US Foods Launches Restaurant Reopening Blueprint Program
As some cities loosen COVID-19 mandates, guide offers best practices for safe reopening.
US Foods launched its latest COVID-19 online operator resource, the US Foods Restaurant Reopening Blueprint. The Restaurant Reopening Blueprint provides operators with a how-to for putting key COVID-19 guidelines into practice as they plan reopening efforts.
The Restaurant Reopening Blueprint is informed by interviews with key stakeholders such as diners, restaurant staff and US Foods consultants and chefs. Interviews were also conducted with operators and diners in China to understand what learnings might be applicable for U.S. restaurant operations.
The guide provides recommendations for approaching regulatory requirements, principles for planning an effective reopening, best practices for approaching front-of-house and back-of-house operations, and specific solutions for other foodservice formats such as cafeterias, quick-service restaurants, fast-casual restaurants, food courts, and bars and lounges.
“Preparing to reopen a restaurant in the face of a changing pandemic can be complex and challenging without the right resources to help guide your planning efforts,” said Jim Osborne, senior vice president of customer strategy and innovation at US Foods. “As part of our ongoing commitment to helping independent operators Make It, we believe the Restaurant Reopening Blueprint is an invaluable resource for helping operators make sense of the new business practices and applying them in a way that will enhance diner confidence and support the successful ramp-up of their reopening efforts.”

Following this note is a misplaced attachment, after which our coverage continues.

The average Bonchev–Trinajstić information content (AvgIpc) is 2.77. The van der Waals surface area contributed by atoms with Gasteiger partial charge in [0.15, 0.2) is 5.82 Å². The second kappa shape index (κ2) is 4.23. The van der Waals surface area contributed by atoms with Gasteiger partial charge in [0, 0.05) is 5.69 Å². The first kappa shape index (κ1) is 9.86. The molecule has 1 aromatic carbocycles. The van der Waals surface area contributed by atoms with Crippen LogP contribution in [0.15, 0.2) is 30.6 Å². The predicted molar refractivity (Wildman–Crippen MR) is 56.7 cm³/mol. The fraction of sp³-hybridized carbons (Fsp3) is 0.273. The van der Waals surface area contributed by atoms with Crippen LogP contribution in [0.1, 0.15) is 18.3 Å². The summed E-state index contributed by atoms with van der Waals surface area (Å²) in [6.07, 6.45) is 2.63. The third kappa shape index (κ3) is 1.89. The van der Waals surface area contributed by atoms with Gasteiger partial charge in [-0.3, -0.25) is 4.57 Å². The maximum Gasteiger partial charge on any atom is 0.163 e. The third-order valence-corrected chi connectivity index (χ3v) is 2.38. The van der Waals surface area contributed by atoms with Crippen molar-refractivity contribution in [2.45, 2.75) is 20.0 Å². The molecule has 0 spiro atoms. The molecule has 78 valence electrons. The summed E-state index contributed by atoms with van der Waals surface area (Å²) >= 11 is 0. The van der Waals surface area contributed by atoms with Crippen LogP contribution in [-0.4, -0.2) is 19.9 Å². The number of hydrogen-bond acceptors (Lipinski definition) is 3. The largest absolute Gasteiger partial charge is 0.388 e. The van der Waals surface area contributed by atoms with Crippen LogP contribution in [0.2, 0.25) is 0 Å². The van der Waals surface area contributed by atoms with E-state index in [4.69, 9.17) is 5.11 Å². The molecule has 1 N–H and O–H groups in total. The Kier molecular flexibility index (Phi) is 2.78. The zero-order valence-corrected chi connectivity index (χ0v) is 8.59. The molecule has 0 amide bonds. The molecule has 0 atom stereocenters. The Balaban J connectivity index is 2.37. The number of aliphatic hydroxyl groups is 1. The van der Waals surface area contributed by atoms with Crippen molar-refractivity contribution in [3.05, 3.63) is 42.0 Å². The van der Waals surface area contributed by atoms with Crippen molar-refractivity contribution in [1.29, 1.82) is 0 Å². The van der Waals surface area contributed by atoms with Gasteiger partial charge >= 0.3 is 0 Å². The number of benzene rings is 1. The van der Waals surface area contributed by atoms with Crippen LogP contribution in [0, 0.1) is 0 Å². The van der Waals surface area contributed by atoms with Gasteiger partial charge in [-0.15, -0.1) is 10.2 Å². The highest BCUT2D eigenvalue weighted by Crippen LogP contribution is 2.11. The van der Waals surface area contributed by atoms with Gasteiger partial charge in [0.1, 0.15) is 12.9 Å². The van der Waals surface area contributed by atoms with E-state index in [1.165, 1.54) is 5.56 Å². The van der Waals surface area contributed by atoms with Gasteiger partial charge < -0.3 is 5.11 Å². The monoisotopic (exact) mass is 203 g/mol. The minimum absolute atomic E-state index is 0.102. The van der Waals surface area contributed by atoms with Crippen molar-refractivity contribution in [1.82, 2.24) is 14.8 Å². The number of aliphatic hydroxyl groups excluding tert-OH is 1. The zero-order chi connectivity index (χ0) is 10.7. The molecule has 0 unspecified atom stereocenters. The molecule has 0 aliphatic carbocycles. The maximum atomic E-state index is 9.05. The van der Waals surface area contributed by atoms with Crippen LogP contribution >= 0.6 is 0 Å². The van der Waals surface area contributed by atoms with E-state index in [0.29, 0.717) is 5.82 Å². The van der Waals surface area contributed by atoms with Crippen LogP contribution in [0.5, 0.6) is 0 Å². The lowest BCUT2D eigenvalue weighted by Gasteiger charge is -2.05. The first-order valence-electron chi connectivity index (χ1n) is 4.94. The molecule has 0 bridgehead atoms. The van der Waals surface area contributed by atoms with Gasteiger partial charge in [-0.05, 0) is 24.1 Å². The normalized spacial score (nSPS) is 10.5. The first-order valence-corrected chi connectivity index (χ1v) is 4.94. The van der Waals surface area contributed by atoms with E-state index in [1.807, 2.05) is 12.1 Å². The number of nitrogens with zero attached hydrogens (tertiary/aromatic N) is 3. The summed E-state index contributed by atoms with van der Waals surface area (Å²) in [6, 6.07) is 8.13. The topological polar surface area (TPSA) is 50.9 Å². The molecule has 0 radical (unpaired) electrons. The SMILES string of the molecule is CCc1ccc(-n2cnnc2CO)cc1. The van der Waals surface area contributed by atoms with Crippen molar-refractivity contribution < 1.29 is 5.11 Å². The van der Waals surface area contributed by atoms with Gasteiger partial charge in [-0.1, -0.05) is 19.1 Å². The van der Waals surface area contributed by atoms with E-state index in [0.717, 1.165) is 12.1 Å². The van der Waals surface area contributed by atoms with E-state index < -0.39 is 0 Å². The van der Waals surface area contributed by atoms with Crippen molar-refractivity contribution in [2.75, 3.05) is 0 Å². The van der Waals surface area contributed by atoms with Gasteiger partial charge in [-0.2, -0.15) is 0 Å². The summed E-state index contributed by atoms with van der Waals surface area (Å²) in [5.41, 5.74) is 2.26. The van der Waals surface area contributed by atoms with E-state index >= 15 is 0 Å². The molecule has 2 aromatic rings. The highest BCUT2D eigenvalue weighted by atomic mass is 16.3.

Highlights of the US Foods Restaurant Reopening Blueprint include:
Principles for an effective reopening
Clear principles should inform focus and scope as an operator starts their planning process. The guide provides the following key principles for an effective reopening.
- Demonstrating the importance placed on the health and well-being of employees and customers.
- Staying nimble given the fluid environment.
- Adapting with a tighter, more focused menu to allow kitchens to better plan labor and prep needs and manage enhanced sanitation routines.
- Embracing preparation and safety protocols as part of your restaurant's story.
- Maintaining a distinct separation between front-of-house and back-of-house.
- Creating a buffered, contactless front-of-house.
- Seeking opportunities to create new, lasting rituals to signal safety, to claim new spaces and to innovate.
- Creating clear and consistent communications with employees and customers to boost efficiency, morale and consumer sentiment.
Best practices for approaching front-of-house and back-of-house operations
The guide encourages operators to view their establishment as distinct zones to drive diner comfort and safety at various steps of the dining out journey and provides helpful solutions for approaching each zone.